What’s made the Dark Iceland series, and Ragnar Jónasson’s writing, standout and prove so enjoyable to read is how subtly your attention can be hooked by little details and how many doors these open for further exploration. Winterkill is no exception – in its gentle pacing, the plot touches on so many intrigues and characters as it builds up a real momentum, Jónasson expertly leading us along until a real ‘what the fu..’ shocker comes barrelling in and, in Winterkill, it’s a real shocker that will stay with you.

So, is this the end of the story for Ari Thór? There’s a little note from the author at the start of Winterkill in which Ragnar Jónasson points out that the story is for those fans that kept asking for one more Ari Thór story. I can’t help but think there’s a lot more to be told about Siglufjörður’s police inspector, what was the secret of his parents hinted at in previous books, for example? What will the growing number of people coming into the town mean for crime in a place where seemingly nothing happens but so much is going on? Who knows, maybe if we ask Ragnar enough…..

My thanks, as always, to Karen  at Orenda Books (a continual source of high-quality fiction) for my copy of Winterkill and to Anne Cater for inviting me to take part in this blog tour.

 

 

Blog Tour; The Other Twin by L V Hay

From the PR: “When India falls to her death from a bridge over a railway, her sister Poppy returns home to Brighton for the first time in years. Unconvinced by official explanations, Poppy begins her own investigation into India’s death. But the deeper she digs, the closer she comes to uncovering deeply buried secrets. Could Matthew Temple, the boyfriend she abandoned, be involved? And what of his powerful and wealthy parents, and his twin sister, Ana?

Enter the mysterious and ethereal Jenny: the girl Poppy discovers after hacking into India’s laptop. What exactly is she hiding, and what did India find out about her?

Taking the reader on a breathless ride through the winding lanes of Brighton, into its vibrant party scene and inside the homes of its well-heeled families, The Other Twin is a startling and up-to-the-minute thriller about the social-media world, where resentments and accusations are played out online, where identities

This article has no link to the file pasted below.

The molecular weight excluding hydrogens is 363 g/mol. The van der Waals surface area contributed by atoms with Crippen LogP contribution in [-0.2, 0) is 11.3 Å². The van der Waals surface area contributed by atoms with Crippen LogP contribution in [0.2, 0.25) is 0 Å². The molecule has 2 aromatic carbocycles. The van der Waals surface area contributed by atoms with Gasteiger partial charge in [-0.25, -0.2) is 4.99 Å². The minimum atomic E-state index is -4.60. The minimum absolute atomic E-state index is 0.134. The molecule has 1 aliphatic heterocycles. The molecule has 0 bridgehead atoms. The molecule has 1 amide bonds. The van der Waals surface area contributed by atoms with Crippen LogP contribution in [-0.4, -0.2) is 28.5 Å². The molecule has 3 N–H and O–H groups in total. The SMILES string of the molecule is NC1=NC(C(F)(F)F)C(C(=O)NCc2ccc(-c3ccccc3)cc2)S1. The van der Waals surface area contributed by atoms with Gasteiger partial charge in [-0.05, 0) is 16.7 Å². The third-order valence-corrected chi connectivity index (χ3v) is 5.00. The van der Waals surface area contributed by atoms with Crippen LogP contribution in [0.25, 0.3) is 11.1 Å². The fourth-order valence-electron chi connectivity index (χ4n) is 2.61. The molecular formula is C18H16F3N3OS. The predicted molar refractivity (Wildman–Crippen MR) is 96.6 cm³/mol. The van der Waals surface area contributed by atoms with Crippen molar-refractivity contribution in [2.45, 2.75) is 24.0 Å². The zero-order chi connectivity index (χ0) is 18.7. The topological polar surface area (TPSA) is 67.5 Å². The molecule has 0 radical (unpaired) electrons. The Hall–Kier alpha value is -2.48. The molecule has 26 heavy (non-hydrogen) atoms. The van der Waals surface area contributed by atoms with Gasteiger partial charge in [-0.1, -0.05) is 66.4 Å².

are made and remade, and where there is no such thing as the truth…”

Returning to a hometown after years away is always a strange thing – sights are familiar but somehow the subtle differences can make the entire place feel different and you a stranger in the environs you grew up in.  If you add the further sense of detachment and changed reality that comes with the death of a loved one and grief it’s not likely to make for a pleasant homecoming. A very real sense of disorientation, an unease with the familiar. Here we are, then, with The Other Twin by L V Hay and published by Orenda Books in which Poppy finds herself called back to Brighton after nearly five years of living in London after her sister is found dead from an apparent suicide and where the sense of unease with the familiar drips from each page.

Unable to believe her sister committed suicide, Poppy digs into the life of the sister that she hadn’t spoken to for over four years and uncovers a lot more besides when she begins trying to discover the meaning behind India’s blog posts. I think it’s fair to say that – as would likely be true of most of us – Poppy isn’t a great detective. Both she and the reader alike are in the dark and scrabbling for pieces and clues and looking for a foothold in the increasingly disturbing world of secrets she inadvertently seems to have stumbled into. It’s an interesting and effective technique and makes a welcome change from those too-slick-to-be-real detectives and further adds to the sense of reality. The reader is very much along for the ride.

The vivid and detailed descriptions of Brighton make for an equally disorientating sensation as picturesque, seaside tourist postcards rub shoulders with some very murky and disturbing actions as the differences between perception and reality blur. Whether it’s the relatonship with her mother, that of her mother and Tim, Poppy’s relationship with Matthew and even India’s own life vs her online life… the sense of something unpleasant lurking behind the familiar, that feeling that all is ‘not quite right’, is omnipresent making for a very gripping read.

L V Hay writes with a confidence atypical of many a debut novel and for all the twists and turns that Poppy’s determined digging throws out, the final reveal is very much a real surprise that had me going back through the book and wondering how I’d missed it.

A very strong debut and I look forward to more from L V Hay. Thanks to Karen at Orenda for my copy and the invitation to take part in The Other Twin’s blog tour.